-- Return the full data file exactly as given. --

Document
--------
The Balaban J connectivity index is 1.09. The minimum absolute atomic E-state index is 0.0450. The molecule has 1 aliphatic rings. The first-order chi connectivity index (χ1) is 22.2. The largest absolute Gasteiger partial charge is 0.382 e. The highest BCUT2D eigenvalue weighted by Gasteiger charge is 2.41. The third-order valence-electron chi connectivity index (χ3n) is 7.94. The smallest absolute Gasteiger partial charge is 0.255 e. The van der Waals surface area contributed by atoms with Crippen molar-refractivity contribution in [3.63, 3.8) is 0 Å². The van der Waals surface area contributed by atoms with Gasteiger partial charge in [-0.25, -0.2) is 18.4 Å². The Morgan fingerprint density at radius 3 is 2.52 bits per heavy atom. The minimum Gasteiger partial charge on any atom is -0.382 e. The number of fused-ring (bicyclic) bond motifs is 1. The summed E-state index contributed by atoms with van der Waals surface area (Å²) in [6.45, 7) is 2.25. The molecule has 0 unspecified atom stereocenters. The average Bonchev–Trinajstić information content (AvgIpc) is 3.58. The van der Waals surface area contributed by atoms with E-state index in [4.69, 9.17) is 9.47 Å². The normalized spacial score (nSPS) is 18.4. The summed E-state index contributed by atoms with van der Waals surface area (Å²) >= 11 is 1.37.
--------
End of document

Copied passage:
The Balaban J connectivity index is 1.09. The minimum absolute atomic E-state index is 0.0450. The molecule has 1 aliphatic rings. The first-order chi connectivity index (χ1) is 22.2. The largest absolute Gasteiger partial charge is 0.382 e. The highest BCUT2D eigenvalue weighted by Gasteiger charge is 2.41. The third-order valence-electron chi connectivity index (χ3n) is 7.94. The smallest absolute Gasteiger partial charge is 0.255 e. The van der Waals surface area contributed by atoms with Crippen molar-refractivity contribution in [3.63, 3.8) is 0 Å². The van der Waals surface area contributed by atoms with Gasteiger partial charge in [-0.25, -0.2) is 18.4 Å². The Morgan fingerprint density at radius 3 is 2.52 bits per heavy atom. The minimum Gasteiger partial charge on any atom is -0.382 e. The number of fused-ring (bicyclic) bond motifs is 1. The summed E-state index contributed by atoms with van der Waals surface area (Å²) in [6.45, 7) is 2.25. The molecule has 0 unspecified atom stereocenters. The average Bonchev–Trinajstić information content (AvgIpc) is 3.58. The van der Waals surface area contributed by atoms with E-state index in [4.69, 9.17) is 9.47 Å². The normalized spacial score (nSPS) is 18.4. The summed E-state index contributed by atoms with van der Waals surface area (Å²) >= 11 is 1.37.